Evergreen trees keep their foliage all year, making them a good addition to any landscape with enough space to accommodate their size. Some varieties of evergreens can grow to 60 feet or more at maturity. However, evergreen seedlings require particular care when planting and through the first years of growth.
Prior to planting your evergreen seedling, consider several important factors. How big will your tree be at maturity? Evergreens can live for 100 years. Consider how close you are planting to your home, power lines, driveways, fences and sidewalks. Is the species you are planting native to your area? Planting a nonnative tree will likely result in poor growth. Is your seedling a drought-tolerant variety or does it require more water? Plant drought-tolerant seedlings near other drought-tolerant trees and shrubs.
Most evergreens prefer well-draining soil and plenty of sun. Choose a site where the tree will have plenty of room to grow without crowding out other plants. Ideally, choose a site where the seedling will have some protection from harsh weather elements, particularly wind. At maturity they will be able withstand most weather conditions, but as seedlings they may need extra care.
Seedlings can come as bare-root plants, meaning their roots are fully exposed. You can also purchase balled-and-burlapped seedlings, seedlings that have been grown in the soil and then dug for resale. and seedlings grown in containers. How your seedling is packaged will determine how you plant it. Request specific planting instructions from the nursery of purchase or contact your extension office for help.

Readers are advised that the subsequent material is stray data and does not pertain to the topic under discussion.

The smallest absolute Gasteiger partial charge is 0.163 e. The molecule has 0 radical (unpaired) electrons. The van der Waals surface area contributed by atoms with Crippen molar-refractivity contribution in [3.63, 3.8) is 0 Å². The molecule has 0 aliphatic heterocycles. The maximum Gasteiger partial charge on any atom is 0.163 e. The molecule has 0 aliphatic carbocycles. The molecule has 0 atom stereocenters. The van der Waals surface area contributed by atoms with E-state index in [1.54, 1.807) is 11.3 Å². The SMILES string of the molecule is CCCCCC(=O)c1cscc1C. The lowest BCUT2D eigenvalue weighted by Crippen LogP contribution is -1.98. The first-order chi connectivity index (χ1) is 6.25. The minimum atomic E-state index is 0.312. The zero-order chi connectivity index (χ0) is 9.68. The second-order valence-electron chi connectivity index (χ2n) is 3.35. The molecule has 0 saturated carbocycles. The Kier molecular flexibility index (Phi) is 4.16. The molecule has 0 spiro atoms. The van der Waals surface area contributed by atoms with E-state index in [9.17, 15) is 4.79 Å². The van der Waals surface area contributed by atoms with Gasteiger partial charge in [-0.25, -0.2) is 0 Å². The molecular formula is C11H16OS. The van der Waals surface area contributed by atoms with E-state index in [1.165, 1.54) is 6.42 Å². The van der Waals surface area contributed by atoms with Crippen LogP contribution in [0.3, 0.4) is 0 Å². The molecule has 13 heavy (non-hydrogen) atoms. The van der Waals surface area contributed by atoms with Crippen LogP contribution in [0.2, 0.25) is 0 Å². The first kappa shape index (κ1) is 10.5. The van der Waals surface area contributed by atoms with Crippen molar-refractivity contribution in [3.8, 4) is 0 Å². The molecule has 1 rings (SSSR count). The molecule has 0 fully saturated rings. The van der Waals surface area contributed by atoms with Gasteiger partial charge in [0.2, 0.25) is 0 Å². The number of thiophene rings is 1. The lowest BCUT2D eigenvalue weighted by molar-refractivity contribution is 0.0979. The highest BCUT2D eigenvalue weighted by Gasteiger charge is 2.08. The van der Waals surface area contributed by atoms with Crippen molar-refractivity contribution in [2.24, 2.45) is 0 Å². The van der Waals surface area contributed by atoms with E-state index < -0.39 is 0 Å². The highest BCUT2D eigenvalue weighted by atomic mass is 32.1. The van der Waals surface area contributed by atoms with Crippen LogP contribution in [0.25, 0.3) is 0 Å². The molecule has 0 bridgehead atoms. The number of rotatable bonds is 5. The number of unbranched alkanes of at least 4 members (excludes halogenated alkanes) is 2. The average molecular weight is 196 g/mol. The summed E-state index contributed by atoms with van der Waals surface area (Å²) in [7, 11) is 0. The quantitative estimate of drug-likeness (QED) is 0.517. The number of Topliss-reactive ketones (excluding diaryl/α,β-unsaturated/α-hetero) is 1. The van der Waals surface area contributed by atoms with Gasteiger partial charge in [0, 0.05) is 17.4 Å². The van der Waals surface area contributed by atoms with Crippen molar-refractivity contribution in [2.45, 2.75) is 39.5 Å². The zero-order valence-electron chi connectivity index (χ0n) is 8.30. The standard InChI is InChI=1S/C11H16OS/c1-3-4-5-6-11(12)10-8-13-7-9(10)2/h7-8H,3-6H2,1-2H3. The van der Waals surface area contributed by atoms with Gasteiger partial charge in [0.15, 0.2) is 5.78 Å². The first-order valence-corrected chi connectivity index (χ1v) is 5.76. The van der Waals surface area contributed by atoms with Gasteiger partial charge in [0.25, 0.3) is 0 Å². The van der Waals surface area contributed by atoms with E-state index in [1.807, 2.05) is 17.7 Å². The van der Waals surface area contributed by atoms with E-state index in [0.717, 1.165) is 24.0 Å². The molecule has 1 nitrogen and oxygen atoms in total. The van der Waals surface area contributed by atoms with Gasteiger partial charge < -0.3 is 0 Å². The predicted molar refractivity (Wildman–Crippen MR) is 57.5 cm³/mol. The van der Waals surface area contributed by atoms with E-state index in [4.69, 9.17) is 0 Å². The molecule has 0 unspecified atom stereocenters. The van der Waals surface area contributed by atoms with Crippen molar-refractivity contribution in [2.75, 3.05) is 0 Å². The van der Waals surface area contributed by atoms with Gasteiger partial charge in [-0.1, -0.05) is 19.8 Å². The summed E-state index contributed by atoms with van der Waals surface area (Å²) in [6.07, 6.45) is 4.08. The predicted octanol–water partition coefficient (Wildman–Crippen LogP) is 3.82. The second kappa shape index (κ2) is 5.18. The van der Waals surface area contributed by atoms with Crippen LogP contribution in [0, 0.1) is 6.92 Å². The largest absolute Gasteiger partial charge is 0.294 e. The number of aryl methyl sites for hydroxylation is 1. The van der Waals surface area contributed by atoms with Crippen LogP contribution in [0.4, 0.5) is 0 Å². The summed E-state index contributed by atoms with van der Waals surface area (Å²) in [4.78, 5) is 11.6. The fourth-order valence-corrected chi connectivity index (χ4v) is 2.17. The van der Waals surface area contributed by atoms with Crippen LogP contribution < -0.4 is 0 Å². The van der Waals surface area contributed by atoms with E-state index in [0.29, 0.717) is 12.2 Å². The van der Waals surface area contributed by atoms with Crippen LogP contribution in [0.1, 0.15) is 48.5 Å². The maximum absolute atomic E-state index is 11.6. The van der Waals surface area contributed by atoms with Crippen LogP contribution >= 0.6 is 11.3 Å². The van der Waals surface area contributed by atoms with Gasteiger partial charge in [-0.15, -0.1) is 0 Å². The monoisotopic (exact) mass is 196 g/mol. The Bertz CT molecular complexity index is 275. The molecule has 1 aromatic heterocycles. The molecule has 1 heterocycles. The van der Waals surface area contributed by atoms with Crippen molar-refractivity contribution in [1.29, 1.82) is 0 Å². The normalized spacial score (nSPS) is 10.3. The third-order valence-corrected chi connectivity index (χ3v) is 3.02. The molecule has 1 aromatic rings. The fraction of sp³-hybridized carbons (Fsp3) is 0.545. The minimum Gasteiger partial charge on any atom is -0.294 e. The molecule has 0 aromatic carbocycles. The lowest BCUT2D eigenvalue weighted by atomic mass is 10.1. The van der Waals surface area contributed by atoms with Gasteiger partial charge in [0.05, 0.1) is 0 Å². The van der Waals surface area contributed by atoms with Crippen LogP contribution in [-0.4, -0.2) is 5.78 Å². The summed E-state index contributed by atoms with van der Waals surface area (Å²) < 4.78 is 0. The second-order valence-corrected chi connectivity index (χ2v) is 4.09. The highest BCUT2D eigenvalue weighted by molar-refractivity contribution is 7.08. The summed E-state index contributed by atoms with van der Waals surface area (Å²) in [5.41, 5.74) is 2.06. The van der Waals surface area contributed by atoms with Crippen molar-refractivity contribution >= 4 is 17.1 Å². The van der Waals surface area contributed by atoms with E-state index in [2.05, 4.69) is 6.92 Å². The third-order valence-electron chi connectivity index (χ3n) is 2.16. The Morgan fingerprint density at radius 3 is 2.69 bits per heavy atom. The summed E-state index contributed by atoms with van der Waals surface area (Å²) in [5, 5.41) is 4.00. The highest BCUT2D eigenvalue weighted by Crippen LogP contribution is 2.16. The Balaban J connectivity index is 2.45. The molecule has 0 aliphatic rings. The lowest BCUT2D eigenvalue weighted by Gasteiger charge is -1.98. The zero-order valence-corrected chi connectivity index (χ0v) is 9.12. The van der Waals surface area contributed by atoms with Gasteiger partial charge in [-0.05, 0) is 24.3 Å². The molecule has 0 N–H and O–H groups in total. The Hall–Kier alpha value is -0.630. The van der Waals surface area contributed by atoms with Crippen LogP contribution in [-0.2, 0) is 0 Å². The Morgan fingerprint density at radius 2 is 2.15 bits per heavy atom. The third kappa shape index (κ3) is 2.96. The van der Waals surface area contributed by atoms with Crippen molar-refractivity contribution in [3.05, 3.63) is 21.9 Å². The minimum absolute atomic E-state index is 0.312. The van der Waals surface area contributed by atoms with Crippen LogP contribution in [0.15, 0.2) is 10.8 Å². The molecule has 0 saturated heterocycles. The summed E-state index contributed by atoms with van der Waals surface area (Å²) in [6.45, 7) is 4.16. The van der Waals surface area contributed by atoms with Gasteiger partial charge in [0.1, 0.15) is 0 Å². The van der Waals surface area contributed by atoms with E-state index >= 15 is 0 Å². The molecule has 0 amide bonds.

Keep in mind several general planting rules no matter how your seedling is packaged. Plant seedlings when they are dormant, typically between January and March. The hole you plant the tree in needs to be deeper than the length of the seedling's roots to keep them from growing crooked. A good rule of thumb is to make the hole at least twice the size of the seedling's root ball. Be careful not to tear roots. If roots are balled or bound around the soil, cut them carefully and minimally to loosen. Remove hard, clay soils from the bottom of the hole, if necessary. Clay soils do not drain water well.
Water well at the point of planting to help the soil settle around the roots. Then water every 10 days during the first growing season. The larger the seedling is at the time of planting the longer you may have to supply water on a regular basis. Most evergreens will take three to five years to establish themselves. Until they are established you will have to monitor them regularly for watering needs. A special note: if your seedling is bare root, soak the roots in water for 24 hours prior to planting.